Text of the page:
|As Anticipated, Williams Sees Bump in COVID-19 Positive Students|
|By Stephen Dravis, iBerkshires Staff |
04:13AM / Friday, February 19, 2021
WILLIAMSTOWN, Mass. — Williams College saw the expected number of positive COVID-19 test results in its student population as it moved into the spring semester, officials said on Thursday.
Most of those positive tests were found among students before they returned to campus.
"We were kind of running three different [predictive] models, all using publicly available data sets," said Jason Rivera, the college's director of institutional research. "What it was doing was giving us a range of where we could possibly expect cases to go depending on how you want to plug in the numbers.
"As we got closer and closer to students arriving, we were looking at somewhere between 15 and 20 students who were likely to be positive based on where our students were coming from."
In the last seven days, the college's testing program has reported 11 positive results, all in the student population, officials said. Those are in addition to 14 students who tested positive before arriving on campus and were asked to remain at home until they were cleared by local medical officials.
Eleven cases — or 25, depending on how you look at it — is up dramatically from the start of the fall semester. Since the advent of college's testing program for students and staff on Aug. 17, there have been 35 positive tests, meaning 31 percent of those positives have come in the last week.
And more than half of the 18 total positive tests among students have come in the last seven days.
But it also is worth noting that the college program's seven-day positivity average, based on 11 positives and 4,476 tests, is 0.25 percent, well below Massachusetts' statewide seven-day positivity rate of 2.13 percent or Berkshire County's 14-day positivity rate of 1.1 percent.
The recent bump of positive tests among students, who have largely not been on campus since the start of the Thanksgiving weekend, was predictable based on nationwide trends.
"It is obviously higher than what we saw when students were here in the fall, but you have to remember that the national COVID rates in the fall versus what we saw in January and February were drastically different," Rivera said.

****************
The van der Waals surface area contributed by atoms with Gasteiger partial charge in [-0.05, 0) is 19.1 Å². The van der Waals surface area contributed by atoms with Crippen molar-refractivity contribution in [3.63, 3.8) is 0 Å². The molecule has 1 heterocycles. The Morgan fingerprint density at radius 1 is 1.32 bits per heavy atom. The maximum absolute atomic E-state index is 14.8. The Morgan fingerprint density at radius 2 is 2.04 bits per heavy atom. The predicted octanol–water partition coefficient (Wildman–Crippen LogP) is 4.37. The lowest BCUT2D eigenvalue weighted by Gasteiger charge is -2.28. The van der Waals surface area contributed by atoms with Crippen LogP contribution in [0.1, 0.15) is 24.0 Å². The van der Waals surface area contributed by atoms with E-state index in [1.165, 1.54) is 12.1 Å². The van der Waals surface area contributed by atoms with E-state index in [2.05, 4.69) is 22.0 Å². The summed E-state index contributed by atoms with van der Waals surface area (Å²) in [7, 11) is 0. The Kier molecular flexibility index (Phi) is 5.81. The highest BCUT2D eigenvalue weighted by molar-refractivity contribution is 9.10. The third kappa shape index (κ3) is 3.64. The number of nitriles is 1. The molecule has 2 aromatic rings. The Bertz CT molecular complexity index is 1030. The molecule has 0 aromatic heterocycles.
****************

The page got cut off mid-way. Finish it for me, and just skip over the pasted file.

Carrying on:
Williams' vice president for finance and administration, who co-chaired the school's working group on reopening in the fall, put those differences into perspective.
"On the first day of arrival in the fall, the nationwide seven-day average of cases was 43,000, this spring, it is 105,000," Fred Puddester said. "And, importantly, two weeks prior to arrival the nationwide numbers were 47,000 [in the fall] and 165,000 [this winter]."
Rivera said he looked at national COVID-19 numbers in the summer in preparation for the fall semester but was not able to run the same kinds of models he ran in January and early February because good data was not as readily available at the time.
But in retrospect, the data modeling he used for the spring semester would have done a good job anticipating the positivity rate in the fall.
"One of the models that we've been using, it's one of The New York Times models, that was pretty predictive," Rivera said. "We were able to use the data that we had and the rates — we kind of backdated things — that was pretty close to what we saw in the fall. That's why we were comfortable moving forward with what we were seeing and the projections this time around.
"We had something we could trust on that front."
The students who tested positive on their return to campus were placed in isolation on campus according to the college's protocols and procedures.
In addition, 20 students who were considered "close contacts" of those who tested positive were quarantined in campus housing where they will be monitored for symptoms and tested before they are allowed to have the run of the campus.
And, as it did in the fall, Williams is restricting students' movement to the campus, including Spring Street, and selected exercise venues in town. The school once again will assess the rate of community spread of the novel coronavirus before deciding whether to ease up on that restriction.
College administrators said that once again they are happy to see the level of students' compliance with masking, social-distancing and college-specific rules around preventing COVID-19 spread. They are more concerned about compliance in the rest of the community.
"I was just out and about, and there were two police officers standing next to each other, unmasked having a conversation," Williams Associate Vice President for Finance Matt Sheehy said. "That's not exactly the public health campaign that you want.
"But I think the students overall are doing a very good job. It's something that we're monitoring. I think that was one of the great successes of the fall, how well our students took it, and we continue to stay on top of that with them."